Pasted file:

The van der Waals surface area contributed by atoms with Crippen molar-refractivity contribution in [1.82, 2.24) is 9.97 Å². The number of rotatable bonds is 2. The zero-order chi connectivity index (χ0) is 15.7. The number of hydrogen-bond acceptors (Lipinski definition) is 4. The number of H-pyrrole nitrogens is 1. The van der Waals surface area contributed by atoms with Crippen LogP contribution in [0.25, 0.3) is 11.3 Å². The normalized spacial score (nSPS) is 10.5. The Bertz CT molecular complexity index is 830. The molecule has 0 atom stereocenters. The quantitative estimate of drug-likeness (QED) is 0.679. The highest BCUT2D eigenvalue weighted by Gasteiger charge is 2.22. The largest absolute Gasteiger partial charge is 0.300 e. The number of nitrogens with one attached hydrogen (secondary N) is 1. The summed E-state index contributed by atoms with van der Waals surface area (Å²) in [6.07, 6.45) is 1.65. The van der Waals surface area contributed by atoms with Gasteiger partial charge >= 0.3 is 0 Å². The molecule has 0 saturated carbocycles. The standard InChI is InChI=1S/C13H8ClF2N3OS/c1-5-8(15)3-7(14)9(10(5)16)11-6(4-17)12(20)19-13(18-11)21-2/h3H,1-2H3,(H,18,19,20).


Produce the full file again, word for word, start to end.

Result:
The van der Waals surface area contributed by atoms with Crippen molar-refractivity contribution in [1.82, 2.24) is 9.97 Å². The number of rotatable bonds is 2. The zero-order chi connectivity index (χ0) is 15.7. The number of hydrogen-bond acceptors (Lipinski definition) is 4. The number of H-pyrrole nitrogens is 1. The van der Waals surface area contributed by atoms with Crippen LogP contribution in [0.25, 0.3) is 11.3 Å². The normalized spacial score (nSPS) is 10.5. The Bertz CT molecular complexity index is 830. The molecule has 0 atom stereocenters. The quantitative estimate of drug-likeness (QED) is 0.679. The highest BCUT2D eigenvalue weighted by Gasteiger charge is 2.22. The largest absolute Gasteiger partial charge is 0.300 e. The number of nitrogens with one attached hydrogen (secondary N) is 1. The summed E-state index contributed by atoms with van der Waals surface area (Å²) in [6.07, 6.45) is 1.65. The van der Waals surface area contributed by atoms with Gasteiger partial charge >= 0.3 is 0 Å². The molecule has 0 saturated carbocycles. The standard InChI is InChI=1S/C13H8ClF2N3OS/c1-5-8(15)3-7(14)9(10(5)16)11-6(4-17)12(20)19-13(18-11)21-2/h3H,1-2H3,(H,18,19,20).